First Place School has since evolved and now serves children with diverse backgrounds. Some of the school’s families are living in transitional or low-income housing, and some are fleeing domestic violence. Others were living a middle-class life not long ago but fell into poverty after a parent lost a job.

Whatever their circumstances, all of the students have experienced trauma due to extreme poverty.

“This is a place of continuity and gentleness and caring for them,” Day said.

First Place is unique among the eight schools that were selected to become charter schools in Washington. It is the only school that is already operating and serving students. The others are new schools that do not serve such a targeted population.

The other schools include a school opening in Tacoma’s Hilltop neighborhood that gradually will move its students into independent learning and two schools operated by private companies that have opened charter schools in other states. Some schools have stricter discipline and require uniforms; others have higher standards for student achievement.

“They all share in common a priority of underserved students,” said Brianna Dusseault, director of the Washington State Charter Schools Association Leadership Center.

Westbrook said First Place is the only strong program among those selected.

“The other ones, there’s nothing particularly innovative about them,” she said.

First Place provides an array of services outside the classroom. Students can collect new clothes from a long, walk-in closet, which is packed floor to ceiling with full plastic bins of shirts, pants and underwear. The school also partnered with Catholic Community Services to build a $4.5 million apartment building next to the school. Some students live in the apartments.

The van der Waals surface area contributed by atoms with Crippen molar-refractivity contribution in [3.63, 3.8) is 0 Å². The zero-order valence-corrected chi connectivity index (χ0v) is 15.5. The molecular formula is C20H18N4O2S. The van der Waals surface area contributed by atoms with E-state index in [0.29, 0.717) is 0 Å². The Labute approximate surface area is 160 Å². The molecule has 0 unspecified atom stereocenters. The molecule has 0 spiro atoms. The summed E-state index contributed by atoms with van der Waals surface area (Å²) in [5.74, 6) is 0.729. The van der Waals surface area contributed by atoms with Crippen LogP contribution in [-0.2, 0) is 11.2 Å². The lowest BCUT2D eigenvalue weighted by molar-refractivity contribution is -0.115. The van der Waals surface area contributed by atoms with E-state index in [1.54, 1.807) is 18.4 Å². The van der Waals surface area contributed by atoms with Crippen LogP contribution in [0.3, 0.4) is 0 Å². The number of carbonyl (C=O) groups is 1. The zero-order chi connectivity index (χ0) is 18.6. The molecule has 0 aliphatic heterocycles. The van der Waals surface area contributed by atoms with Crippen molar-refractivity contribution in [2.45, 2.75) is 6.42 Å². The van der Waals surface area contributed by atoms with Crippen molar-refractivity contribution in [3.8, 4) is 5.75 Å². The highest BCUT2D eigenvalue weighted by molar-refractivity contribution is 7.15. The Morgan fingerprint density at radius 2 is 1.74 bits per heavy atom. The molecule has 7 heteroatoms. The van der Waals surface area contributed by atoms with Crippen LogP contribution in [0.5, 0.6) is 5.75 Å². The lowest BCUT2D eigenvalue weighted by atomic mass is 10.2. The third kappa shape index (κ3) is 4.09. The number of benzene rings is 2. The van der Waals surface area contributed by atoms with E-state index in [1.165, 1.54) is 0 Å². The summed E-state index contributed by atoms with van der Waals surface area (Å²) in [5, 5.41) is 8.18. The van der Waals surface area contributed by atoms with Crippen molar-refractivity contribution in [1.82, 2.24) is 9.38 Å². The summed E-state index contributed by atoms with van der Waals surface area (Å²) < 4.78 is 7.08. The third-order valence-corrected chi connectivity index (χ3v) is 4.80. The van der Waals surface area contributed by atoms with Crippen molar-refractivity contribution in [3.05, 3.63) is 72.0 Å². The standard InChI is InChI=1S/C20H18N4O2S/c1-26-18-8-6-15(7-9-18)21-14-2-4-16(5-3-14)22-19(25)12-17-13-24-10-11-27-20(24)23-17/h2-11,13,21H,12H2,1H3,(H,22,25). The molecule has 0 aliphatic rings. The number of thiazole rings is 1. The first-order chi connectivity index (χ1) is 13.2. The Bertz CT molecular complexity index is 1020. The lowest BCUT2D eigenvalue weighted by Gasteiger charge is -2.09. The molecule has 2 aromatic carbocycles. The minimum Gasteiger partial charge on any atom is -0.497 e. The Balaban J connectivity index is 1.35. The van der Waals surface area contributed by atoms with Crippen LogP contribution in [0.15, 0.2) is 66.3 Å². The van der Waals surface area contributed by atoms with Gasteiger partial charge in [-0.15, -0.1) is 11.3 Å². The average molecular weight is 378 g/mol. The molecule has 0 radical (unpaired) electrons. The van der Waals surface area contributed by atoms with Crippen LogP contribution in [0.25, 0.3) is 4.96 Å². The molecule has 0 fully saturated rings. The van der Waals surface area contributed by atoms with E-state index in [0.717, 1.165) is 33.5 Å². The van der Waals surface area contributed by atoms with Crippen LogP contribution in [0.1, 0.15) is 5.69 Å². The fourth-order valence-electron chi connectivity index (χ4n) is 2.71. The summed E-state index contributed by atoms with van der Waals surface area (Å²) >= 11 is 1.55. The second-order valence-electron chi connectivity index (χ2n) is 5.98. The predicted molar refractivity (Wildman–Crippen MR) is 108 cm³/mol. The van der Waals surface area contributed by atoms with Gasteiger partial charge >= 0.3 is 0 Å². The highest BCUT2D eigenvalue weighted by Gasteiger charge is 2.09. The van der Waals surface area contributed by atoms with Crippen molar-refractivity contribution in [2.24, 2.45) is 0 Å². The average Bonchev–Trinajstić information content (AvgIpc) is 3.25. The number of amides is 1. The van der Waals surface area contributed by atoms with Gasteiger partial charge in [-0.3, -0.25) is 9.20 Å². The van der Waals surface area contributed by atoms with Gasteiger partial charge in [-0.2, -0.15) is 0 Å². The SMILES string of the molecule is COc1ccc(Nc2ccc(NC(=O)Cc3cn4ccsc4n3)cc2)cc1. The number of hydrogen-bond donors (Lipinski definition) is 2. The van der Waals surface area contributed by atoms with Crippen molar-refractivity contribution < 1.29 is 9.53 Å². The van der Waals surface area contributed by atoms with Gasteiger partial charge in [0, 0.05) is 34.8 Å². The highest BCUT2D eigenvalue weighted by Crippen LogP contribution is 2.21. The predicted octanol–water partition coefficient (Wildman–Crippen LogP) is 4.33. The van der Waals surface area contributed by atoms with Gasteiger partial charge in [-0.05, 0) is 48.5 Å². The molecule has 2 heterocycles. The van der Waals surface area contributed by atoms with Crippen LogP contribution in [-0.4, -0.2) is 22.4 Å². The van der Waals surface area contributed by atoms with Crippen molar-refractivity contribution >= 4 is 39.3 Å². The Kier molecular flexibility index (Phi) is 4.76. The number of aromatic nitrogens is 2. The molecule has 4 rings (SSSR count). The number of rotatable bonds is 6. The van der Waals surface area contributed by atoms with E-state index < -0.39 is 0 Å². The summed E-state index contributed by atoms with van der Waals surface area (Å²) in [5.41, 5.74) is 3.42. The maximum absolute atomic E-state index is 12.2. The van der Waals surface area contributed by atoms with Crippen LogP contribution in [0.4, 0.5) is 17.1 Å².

The students also get a lot of attention from teachers and volunteers. Each class of 14 students has one teacher and one instructional aide. The school also brings on one volunteer mentor for each student.

“It’s all about the one-on-one connection with one adult who cares for that child,” Day said.

That kind of care is expensive. Public schools in Washington spend around $10,000 per student. First Place will spend $23,000 per student next year.

As a charter school, the organization will have to separate its educational work from the support it provides to families. The organization can still fund that work privately but can use its state and federal dollars for education only.

As a charter, First Place can access federal dollars and grant money that was only available to public schools, including funding to build or renovate school buildings.

Soon after the state announced that First Place would be the first charter school to open in Washington, donations started coming in. A publishing company called and offered to donate new books. Until now, the school has cobbled together classroom materials and library books from donations.

“It’s just opening a lot of doors,” Day said. “Everyone wants to help the first charter school.”

The shift could also change the school’s students. As a charter, the school must reopen in the fall.

The teachers will have to reapply for their jobs and compete with other applicants. The students will also have to re-enroll.

If more than 98 students enroll, First Place will hold a lottery to select who attends.

As a public school, anyone can apply, but the school expects that it will continue to serve the same population of students experiencing extreme poverty.

“This is the population that is falling through the cracks in public schools, and I don’t expect that to change,” Day said. “I can’t see a Nordstrom kid showing up here.”